Wikipedia: "A not credit worthy consumer who may find it impossible to obtain a credit card, can more easily obtain a debit card, allowing him/her to make plastic transactions."
I’m particularly offended by the opening sentence in Wikipedia where it explains the advantages of using debit cards as it states a gross assumption: “A consumer who is not credit worthy and may find it difficult or impossible to obtain a credit card can more easily obtain a debit card, allowing him/her to make plastic transactions.”
After cutting up my credit cards (8) exactly 25 years ago this month, entirely directed by reasons of philosophical economic doctrine, I went totally cash for awhile, which admittedly was quite easy down in the Caribbean Islands since many establishments had cash only policies. Plane tickets for travel were bought at the local airline counter with a check or cash and only renting a car in faraway destinations could be a problem without a credit card. But not enough of a problem to make me want to have one again as Traveler Checks accomplished the same result. But then the Worldwide Web came along with online payment systems, shopping online and reservation systems that required some form of financial guarantee, the use of debit cards rose manifold in just a short number of years.
My first debit card was the EuroCard, attached to a Dutch bank account and it worked well on the island of St.Martin and obviously in Europe. Even though the first debit cards saw daylight in Seattle Washington in 1978, it took another 20 years before debit card use outnumbered check usage around the world.
My preference for debit cards comes from the fact that I find debiting money directly from my checking account(s) not only keeps me living within my preset budgets, having several debit cards to several accounts, gives me most of the benefits of credit cards without the hassle every month of verifying and administering the use versus the time it takes to pay 8 or more different credit cards. My monthly statement provides a good snapshot of how much I spend per month and where it’s going.
So why are people still using credit cards? Well three main reasons: You can spend more than you have — and you typically get better rewards and better protection than you do with debit cards. The first reason is part of why we are now living in a credit crunch economy. The second reason is at best an incentive financed by the fact that credit card use is highly profitable and to encourage the use, financial institutions gift reward programs. Bu the third reason is what bothers me: credit cards get a much better protection than debit cards, mainly because you’re using someone else’s money to purchase a desired lifestyle. And as we know financial institutions have a special place in Washington’s heart as Federal law protects you if you need to dispute charges on a credit card, but not if you use a debit card.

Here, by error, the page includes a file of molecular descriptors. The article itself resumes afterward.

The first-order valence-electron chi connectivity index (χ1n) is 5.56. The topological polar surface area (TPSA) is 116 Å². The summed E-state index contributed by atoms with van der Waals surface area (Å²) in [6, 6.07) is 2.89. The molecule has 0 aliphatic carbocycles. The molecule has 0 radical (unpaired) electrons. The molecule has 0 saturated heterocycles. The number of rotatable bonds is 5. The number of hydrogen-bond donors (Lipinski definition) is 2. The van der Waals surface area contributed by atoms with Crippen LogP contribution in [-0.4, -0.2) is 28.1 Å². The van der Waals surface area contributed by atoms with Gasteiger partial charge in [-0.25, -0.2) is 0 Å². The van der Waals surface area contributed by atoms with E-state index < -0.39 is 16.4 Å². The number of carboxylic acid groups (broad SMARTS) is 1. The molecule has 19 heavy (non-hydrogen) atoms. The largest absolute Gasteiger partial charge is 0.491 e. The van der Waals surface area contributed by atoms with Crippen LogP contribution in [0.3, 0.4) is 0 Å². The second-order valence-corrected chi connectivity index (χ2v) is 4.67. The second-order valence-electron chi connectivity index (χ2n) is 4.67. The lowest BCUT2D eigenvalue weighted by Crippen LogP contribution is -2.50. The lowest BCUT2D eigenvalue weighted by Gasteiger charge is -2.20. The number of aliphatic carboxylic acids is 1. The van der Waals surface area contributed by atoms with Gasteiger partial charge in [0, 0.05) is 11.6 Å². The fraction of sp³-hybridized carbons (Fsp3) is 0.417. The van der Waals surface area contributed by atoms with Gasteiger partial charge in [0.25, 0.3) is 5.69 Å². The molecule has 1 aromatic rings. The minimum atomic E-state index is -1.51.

Over the years I’ve come across debit card traps that can hurt you financially if you’re not aware or on the alert. Here’s what I’ve learned about protection and when to use my Debit Cards as Credit Cards.
When your debit card number is stolen, unlike credit cards, debit cards hit you with fraudulent payments and fees immediately. To protect yourself from this debit card trap, make sure your bank will not only dispute the fraudulent charges and carry an investigation on your behalf, but that your checking account will be credited the amounts immediately. Bear in mind that this credit will be provisional, pending the outcome of the investigation. Rule of thumb is if lost or stolen debit cards are reported within 48 hours, cardholders are not responsible for more than $50 of fraudulent use. If reported two to 60 days afterward, cardholders could be held accountable for up to $500 of fraudulent charges. After 60 days, though, consumers face unlimited loss.
Credit cards, by contrast, face a $50 maximum liability, regardless of when reported. Research indicates that credit cards are nearly twice as likely to fall prey to card fraud.
As of August 15, 2010, the Federal Reserve has prohibited banks from charging overdraft fees on debit card purchases with insufficient funds in the account. Instead, the charge will be rejected. You may opt-in to your bank’s overdraft protection, which will either extend you a line of credit or tie your checking account to your savings account. This said, you may still find yourself trapped into paying bank charges every time you overdraw your account under the Protection Plan your bank includes in your debit card agreement. Avoid this debit card trap by keeping a close eye on your checking account through online banking or don’t fall for the trap of overdraft fees by simply instructing your bank to not pay for a transaction if the money is not in the account.